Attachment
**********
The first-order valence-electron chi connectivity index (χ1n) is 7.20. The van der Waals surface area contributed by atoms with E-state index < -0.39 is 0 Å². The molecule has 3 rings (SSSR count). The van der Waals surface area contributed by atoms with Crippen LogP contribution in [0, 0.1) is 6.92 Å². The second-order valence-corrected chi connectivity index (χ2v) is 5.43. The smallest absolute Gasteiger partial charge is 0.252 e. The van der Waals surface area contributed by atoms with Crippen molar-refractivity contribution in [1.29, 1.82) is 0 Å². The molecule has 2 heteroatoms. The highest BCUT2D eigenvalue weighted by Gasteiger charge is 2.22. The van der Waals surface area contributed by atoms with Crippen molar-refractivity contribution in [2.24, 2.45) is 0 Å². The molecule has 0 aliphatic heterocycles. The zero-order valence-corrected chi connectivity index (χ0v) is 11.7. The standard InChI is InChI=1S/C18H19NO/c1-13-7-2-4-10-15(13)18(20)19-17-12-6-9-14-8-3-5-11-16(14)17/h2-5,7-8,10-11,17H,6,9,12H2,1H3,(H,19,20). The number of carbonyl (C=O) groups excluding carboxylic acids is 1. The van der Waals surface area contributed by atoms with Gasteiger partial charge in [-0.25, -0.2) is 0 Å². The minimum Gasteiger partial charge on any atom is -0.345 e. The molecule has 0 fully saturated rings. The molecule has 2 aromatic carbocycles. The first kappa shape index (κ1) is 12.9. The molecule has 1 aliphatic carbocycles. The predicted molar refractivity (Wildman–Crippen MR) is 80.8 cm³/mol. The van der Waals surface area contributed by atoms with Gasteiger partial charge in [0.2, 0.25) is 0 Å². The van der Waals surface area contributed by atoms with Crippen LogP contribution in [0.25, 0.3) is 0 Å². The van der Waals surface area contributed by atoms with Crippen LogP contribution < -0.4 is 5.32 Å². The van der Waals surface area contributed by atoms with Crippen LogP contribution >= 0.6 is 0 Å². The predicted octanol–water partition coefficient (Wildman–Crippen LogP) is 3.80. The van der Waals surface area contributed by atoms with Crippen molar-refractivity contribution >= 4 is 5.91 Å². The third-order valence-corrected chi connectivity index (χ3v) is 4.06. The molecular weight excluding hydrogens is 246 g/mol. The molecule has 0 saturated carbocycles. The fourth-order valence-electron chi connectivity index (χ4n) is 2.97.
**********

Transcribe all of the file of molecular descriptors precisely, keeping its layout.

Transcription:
The first-order valence-electron chi connectivity index (χ1n) is 7.20. The van der Waals surface area contributed by atoms with E-state index < -0.39 is 0 Å². The molecule has 3 rings (SSSR count). The van der Waals surface area contributed by atoms with Crippen LogP contribution in [0, 0.1) is 6.92 Å². The second-order valence-corrected chi connectivity index (χ2v) is 5.43. The smallest absolute Gasteiger partial charge is 0.252 e. The van der Waals surface area contributed by atoms with Crippen molar-refractivity contribution in [1.29, 1.82) is 0 Å². The molecule has 2 heteroatoms. The highest BCUT2D eigenvalue weighted by Gasteiger charge is 2.22. The van der Waals surface area contributed by atoms with Crippen molar-refractivity contribution in [2.24, 2.45) is 0 Å². The molecule has 0 aliphatic heterocycles. The zero-order valence-corrected chi connectivity index (χ0v) is 11.7. The standard InChI is InChI=1S/C18H19NO/c1-13-7-2-4-10-15(13)18(20)19-17-12-6-9-14-8-3-5-11-16(14)17/h2-5,7-8,10-11,17H,6,9,12H2,1H3,(H,19,20). The number of carbonyl (C=O) groups excluding carboxylic acids is 1. The van der Waals surface area contributed by atoms with Gasteiger partial charge in [-0.25, -0.2) is 0 Å². The minimum Gasteiger partial charge on any atom is -0.345 e. The molecule has 0 fully saturated rings. The molecule has 2 aromatic carbocycles. The first kappa shape index (κ1) is 12.9. The molecule has 1 aliphatic carbocycles. The predicted molar refractivity (Wildman–Crippen MR) is 80.8 cm³/mol. The van der Waals surface area contributed by atoms with Gasteiger partial charge in [0.2, 0.25) is 0 Å². The van der Waals surface area contributed by atoms with Crippen LogP contribution in [0.25, 0.3) is 0 Å². The van der Waals surface area contributed by atoms with Crippen LogP contribution < -0.4 is 5.32 Å². The van der Waals surface area contributed by atoms with Crippen LogP contribution >= 0.6 is 0 Å². The predicted octanol–water partition coefficient (Wildman–Crippen LogP) is 3.80. The van der Waals surface area contributed by atoms with Crippen molar-refractivity contribution >= 4 is 5.91 Å². The third-order valence-corrected chi connectivity index (χ3v) is 4.06. The molecular weight excluding hydrogens is 246 g/mol. The molecule has 0 saturated carbocycles. The fourth-order valence-electron chi connectivity index (χ4n) is 2.97.